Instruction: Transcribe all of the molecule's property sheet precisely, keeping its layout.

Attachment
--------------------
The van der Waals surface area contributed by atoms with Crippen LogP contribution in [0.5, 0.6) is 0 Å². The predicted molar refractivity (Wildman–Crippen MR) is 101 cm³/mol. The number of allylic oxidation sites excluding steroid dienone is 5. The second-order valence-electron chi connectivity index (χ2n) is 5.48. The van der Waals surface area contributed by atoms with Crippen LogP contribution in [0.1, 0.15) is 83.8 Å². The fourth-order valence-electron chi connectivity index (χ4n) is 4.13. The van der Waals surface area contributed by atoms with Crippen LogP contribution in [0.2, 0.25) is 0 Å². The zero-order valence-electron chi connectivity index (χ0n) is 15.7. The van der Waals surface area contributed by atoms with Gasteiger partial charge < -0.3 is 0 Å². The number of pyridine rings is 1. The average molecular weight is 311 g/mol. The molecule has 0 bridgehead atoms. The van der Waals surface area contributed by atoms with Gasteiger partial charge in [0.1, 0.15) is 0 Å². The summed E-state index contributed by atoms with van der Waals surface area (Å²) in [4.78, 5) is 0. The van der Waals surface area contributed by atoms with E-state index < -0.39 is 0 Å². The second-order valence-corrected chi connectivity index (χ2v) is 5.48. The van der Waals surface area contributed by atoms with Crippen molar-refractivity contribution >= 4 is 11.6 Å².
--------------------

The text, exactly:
The van der Waals surface area contributed by atoms with Crippen LogP contribution in [0.5, 0.6) is 0 Å². The predicted molar refractivity (Wildman–Crippen MR) is 101 cm³/mol. The number of allylic oxidation sites excluding steroid dienone is 5. The second-order valence-electron chi connectivity index (χ2n) is 5.48. The van der Waals surface area contributed by atoms with Crippen LogP contribution in [0.1, 0.15) is 83.8 Å². The fourth-order valence-electron chi connectivity index (χ4n) is 4.13. The van der Waals surface area contributed by atoms with Crippen LogP contribution in [0.2, 0.25) is 0 Å². The zero-order valence-electron chi connectivity index (χ0n) is 15.7. The van der Waals surface area contributed by atoms with Gasteiger partial charge < -0.3 is 0 Å². The number of pyridine rings is 1. The average molecular weight is 311 g/mol. The molecule has 0 bridgehead atoms. The van der Waals surface area contributed by atoms with Gasteiger partial charge in [0.1, 0.15) is 0 Å². The summed E-state index contributed by atoms with van der Waals surface area (Å²) in [4.78, 5) is 0. The van der Waals surface area contributed by atoms with E-state index < -0.39 is 0 Å². The second-order valence-corrected chi connectivity index (χ2v) is 5.48. The van der Waals surface area contributed by atoms with Crippen molar-refractivity contribution >= 4 is 11.6 Å².